This unique sanyasi taught by example, working and teaching tirelessly till the last. A few months before his Maha Samadhi (leaving his body) he was very sick in Bombay. The doctors advised him not to speak at all and get admitted to the best Bombay hospital. Gurudev was ready to conduct a camp of 600 youngsters in a remote village in Sidhabari, a small hamlet of Himachal, where there was barely any medical aid. When the doctors warned him that the trip to Himachal could prove to be fatal, he shot back, “ Why? Does no one die in Bombay?” Nothing happened to him in Sidhabari, where he took two talks a day on the Geeta. After the talk, he used to be wheelchaired off the stage with oxygen clamped on him. After about a month, he gave up his body in the USA, in one of their specialised hospitals under the care of a renowned heart surgeon. Even with his last breath, he taught: The body will fall when and where it has to!

Prarthna Saran is the President of Delhi Chinmaya Mission.

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Spiritually Speaking

How to be fearless in Covid times

We can defocus from the turmoil of our surroundings through meditation and connect with our soul which is a part of God, the source of all love and joy.



These are stressful and confusing times for many of us. Fear and anxiety  can be overwhelming and cause strong emotions in people. Daily life is disrupted completely for everyone across the globe. People are feeling uncertain about what could happen in the coming weeks. Feelings of anxiety, uncertainty and fear are very common today. People are worried about their own health and the health of their loved ones. How can we deal with all our fears under the current circumstances? Let’s first understand:

Why do we have fear?

Fear arises from doubt and the unknown. When we have doubts about how something is going to turn out, it opens the door to fear. When we doubt ourselves, we fear making a wrong decision or making a mistake. When we doubt whether an outcome will turn out right, we fear the consequences. If we doubt the existence of controlling power, we live in fear of chance occurrences and accidents.

We fear being weak. The young boy or girl on the school playground fears the bully. Each day as he or she walks home from school, the weak child lives in fear of being physically attacked by the bigger children. At work, the employee fears the employer. The employer holds the future of our salary and job in his or her hands. We may feel weak and powerless to speak up for injustices on the job because those who hold the power may retaliate and punish us for doing so.

We are more afraid of our thoughts of what is out there than of what is actually out there. Those who fear death, in actuality, fear the unknown. The fear is always trying to eat us up in one manner or another. People fear the unknown because it may be unpleasant or painful. Since they do not know what to expect, anxiety and fear build within them.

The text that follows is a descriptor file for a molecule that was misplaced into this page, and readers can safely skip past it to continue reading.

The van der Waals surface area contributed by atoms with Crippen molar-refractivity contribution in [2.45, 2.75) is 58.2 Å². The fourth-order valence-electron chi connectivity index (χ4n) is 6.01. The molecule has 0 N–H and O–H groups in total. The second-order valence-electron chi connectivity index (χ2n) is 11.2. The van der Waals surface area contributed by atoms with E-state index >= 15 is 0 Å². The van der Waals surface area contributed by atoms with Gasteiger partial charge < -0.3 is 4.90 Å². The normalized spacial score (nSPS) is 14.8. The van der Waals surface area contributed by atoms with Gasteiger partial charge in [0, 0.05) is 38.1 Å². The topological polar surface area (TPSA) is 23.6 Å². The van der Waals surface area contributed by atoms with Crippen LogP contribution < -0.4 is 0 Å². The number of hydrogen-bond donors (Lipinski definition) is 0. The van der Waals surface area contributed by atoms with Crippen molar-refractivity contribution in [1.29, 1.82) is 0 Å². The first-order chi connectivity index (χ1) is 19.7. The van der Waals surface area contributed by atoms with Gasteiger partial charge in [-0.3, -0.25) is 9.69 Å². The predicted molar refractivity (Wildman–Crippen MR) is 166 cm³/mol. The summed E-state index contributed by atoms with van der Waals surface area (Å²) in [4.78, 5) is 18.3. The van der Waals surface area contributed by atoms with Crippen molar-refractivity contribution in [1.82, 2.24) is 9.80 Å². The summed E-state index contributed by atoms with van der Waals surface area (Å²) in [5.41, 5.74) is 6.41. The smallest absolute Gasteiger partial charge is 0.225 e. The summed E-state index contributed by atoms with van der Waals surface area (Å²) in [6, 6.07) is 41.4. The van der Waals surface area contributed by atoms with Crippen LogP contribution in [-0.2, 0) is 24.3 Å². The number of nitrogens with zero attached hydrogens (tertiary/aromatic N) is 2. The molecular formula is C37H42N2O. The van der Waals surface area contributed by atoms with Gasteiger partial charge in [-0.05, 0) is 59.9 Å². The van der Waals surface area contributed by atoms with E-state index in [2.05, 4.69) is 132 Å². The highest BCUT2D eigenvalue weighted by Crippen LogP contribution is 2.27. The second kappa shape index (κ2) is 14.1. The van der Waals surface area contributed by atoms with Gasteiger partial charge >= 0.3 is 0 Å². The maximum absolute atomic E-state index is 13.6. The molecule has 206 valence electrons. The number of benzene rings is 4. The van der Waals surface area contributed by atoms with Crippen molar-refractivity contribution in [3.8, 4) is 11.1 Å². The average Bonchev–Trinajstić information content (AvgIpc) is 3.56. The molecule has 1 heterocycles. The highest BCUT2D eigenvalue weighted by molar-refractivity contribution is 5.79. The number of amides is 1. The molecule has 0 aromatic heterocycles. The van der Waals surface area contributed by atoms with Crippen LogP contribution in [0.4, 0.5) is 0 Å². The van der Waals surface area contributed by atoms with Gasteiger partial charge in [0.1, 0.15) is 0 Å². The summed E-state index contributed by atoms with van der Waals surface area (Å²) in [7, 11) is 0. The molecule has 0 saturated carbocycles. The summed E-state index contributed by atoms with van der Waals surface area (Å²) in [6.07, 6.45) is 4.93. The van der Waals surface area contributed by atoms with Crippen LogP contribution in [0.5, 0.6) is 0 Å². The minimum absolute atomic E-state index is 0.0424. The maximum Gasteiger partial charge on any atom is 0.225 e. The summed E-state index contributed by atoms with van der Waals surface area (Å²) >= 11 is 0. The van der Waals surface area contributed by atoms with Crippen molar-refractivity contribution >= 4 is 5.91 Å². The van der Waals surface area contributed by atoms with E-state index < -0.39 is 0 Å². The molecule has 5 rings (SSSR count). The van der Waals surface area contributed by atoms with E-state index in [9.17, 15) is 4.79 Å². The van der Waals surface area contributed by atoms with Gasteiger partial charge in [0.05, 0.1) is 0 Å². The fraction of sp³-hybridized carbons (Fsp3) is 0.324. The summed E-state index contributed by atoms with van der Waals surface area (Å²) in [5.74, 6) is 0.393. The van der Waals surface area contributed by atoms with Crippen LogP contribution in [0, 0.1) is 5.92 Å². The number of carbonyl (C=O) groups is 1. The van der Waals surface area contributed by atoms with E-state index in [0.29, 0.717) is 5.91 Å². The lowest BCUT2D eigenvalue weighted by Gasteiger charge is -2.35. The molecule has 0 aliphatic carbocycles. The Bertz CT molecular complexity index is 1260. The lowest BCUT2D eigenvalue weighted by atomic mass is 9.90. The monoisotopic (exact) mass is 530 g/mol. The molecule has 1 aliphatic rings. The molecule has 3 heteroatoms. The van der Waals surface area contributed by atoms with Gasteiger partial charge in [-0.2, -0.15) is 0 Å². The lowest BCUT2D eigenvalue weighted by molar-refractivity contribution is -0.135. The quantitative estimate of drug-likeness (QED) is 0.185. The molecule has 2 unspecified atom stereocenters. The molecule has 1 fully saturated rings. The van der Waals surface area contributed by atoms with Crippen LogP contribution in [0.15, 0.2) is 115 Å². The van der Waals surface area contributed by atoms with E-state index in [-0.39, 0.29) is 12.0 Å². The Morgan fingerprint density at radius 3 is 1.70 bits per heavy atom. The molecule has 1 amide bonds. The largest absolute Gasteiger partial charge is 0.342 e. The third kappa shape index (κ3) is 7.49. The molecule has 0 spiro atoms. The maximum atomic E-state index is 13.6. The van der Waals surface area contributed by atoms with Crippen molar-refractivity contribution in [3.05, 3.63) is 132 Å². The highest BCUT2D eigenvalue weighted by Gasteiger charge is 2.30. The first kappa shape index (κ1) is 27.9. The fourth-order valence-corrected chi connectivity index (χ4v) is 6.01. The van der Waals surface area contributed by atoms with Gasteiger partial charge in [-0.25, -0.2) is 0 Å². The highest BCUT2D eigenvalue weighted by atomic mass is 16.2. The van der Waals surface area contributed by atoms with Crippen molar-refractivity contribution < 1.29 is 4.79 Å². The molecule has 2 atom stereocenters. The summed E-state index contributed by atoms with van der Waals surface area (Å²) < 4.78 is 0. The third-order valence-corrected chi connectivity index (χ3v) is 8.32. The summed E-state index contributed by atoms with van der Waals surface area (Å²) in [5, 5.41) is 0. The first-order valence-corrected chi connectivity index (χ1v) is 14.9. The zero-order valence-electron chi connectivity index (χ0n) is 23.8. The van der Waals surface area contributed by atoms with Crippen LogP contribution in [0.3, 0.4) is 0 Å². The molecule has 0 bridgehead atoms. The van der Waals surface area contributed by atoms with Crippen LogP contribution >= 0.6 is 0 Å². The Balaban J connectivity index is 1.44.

How can we achieve fearlessness?

Our soul, which is totally conscious, is a part of God and, therefore, is without fear. Since God is all-consciousness, and the soul is one with the Lord, it is God in a microcosm. God is without fear, and the soul is also without fear. It is only when we are out of touch with our soul that we begin to be afraid. The soul is truth; the soul is totally conscious. Being in connection with absolute truth means there is no fear. Thus, there is no fear in the soul.

 The soul’s quality of wisdom gives it access to the knowledge of all that is. There is nothing potentially unknown to the soul. It knows what is and what is to be. What has it to fear? Those who have been in touch with their soul-the saints, mystics, prophets, and enlightened beings-have experienced it.

Becoming Desensitised

 In medicine, to desensitise someone is to give one small dose of the substance to which one is allergic. By learning to tolerate small doses, the body builds resistance and can handle larger doses of the irritating substance. If we begin to practice fearlessness in small situations, we can grow in our ability to handle greater and greater challenges. To practice fearlessness, we must come in contact with our empowered soul.

How can we experience our empowered soul and fearlessness?

We need to learn that our empowered soul is the one who is really facing our challenges. If we connect with our empowered soul, we will overcome all fears and gain a lasting sense of peace and security. Our empowered soul, being one with God, is there for us. It is there to help us through the challenges of life. We just need to sit in silence and experience our empowered soul.